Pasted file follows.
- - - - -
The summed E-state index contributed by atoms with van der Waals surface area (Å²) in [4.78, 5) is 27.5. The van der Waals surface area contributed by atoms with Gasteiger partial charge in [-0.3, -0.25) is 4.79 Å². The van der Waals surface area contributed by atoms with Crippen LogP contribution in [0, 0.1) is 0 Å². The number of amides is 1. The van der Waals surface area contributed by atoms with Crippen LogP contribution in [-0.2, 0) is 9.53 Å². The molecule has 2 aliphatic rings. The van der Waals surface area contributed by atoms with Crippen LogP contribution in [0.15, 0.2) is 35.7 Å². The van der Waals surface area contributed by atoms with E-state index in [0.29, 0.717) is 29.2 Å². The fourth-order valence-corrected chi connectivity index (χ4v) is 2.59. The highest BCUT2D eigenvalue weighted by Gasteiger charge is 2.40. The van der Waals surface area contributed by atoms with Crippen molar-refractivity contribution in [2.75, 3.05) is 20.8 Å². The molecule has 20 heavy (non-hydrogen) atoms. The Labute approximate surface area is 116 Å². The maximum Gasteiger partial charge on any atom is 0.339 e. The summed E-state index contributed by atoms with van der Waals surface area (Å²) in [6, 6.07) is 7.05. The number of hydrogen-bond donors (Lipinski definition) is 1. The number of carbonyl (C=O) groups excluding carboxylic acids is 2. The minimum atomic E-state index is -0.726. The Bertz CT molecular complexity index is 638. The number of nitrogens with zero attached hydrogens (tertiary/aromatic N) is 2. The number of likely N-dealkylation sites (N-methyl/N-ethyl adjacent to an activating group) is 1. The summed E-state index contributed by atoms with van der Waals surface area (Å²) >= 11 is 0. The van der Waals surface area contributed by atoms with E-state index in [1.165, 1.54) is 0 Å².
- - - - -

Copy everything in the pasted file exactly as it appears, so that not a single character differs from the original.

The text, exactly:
The summed E-state index contributed by atoms with van der Waals surface area (Å²) in [4.78, 5) is 27.5. The van der Waals surface area contributed by atoms with Gasteiger partial charge in [-0.3, -0.25) is 4.79 Å². The van der Waals surface area contributed by atoms with Crippen LogP contribution in [0, 0.1) is 0 Å². The number of amides is 1. The van der Waals surface area contributed by atoms with Crippen LogP contribution in [-0.2, 0) is 9.53 Å². The molecule has 2 aliphatic rings. The van der Waals surface area contributed by atoms with Crippen LogP contribution in [0.15, 0.2) is 35.7 Å². The van der Waals surface area contributed by atoms with E-state index in [0.29, 0.717) is 29.2 Å². The fourth-order valence-corrected chi connectivity index (χ4v) is 2.59. The highest BCUT2D eigenvalue weighted by Gasteiger charge is 2.40. The van der Waals surface area contributed by atoms with Crippen molar-refractivity contribution in [2.75, 3.05) is 20.8 Å². The molecule has 20 heavy (non-hydrogen) atoms. The Labute approximate surface area is 116 Å². The maximum Gasteiger partial charge on any atom is 0.339 e. The summed E-state index contributed by atoms with van der Waals surface area (Å²) in [6, 6.07) is 7.05. The number of hydrogen-bond donors (Lipinski definition) is 1. The number of carbonyl (C=O) groups excluding carboxylic acids is 2. The minimum atomic E-state index is -0.726. The Bertz CT molecular complexity index is 638. The number of nitrogens with zero attached hydrogens (tertiary/aromatic N) is 2. The number of likely N-dealkylation sites (N-methyl/N-ethyl adjacent to an activating group) is 1. The summed E-state index contributed by atoms with van der Waals surface area (Å²) >= 11 is 0. The van der Waals surface area contributed by atoms with E-state index in [1.165, 1.54) is 0 Å².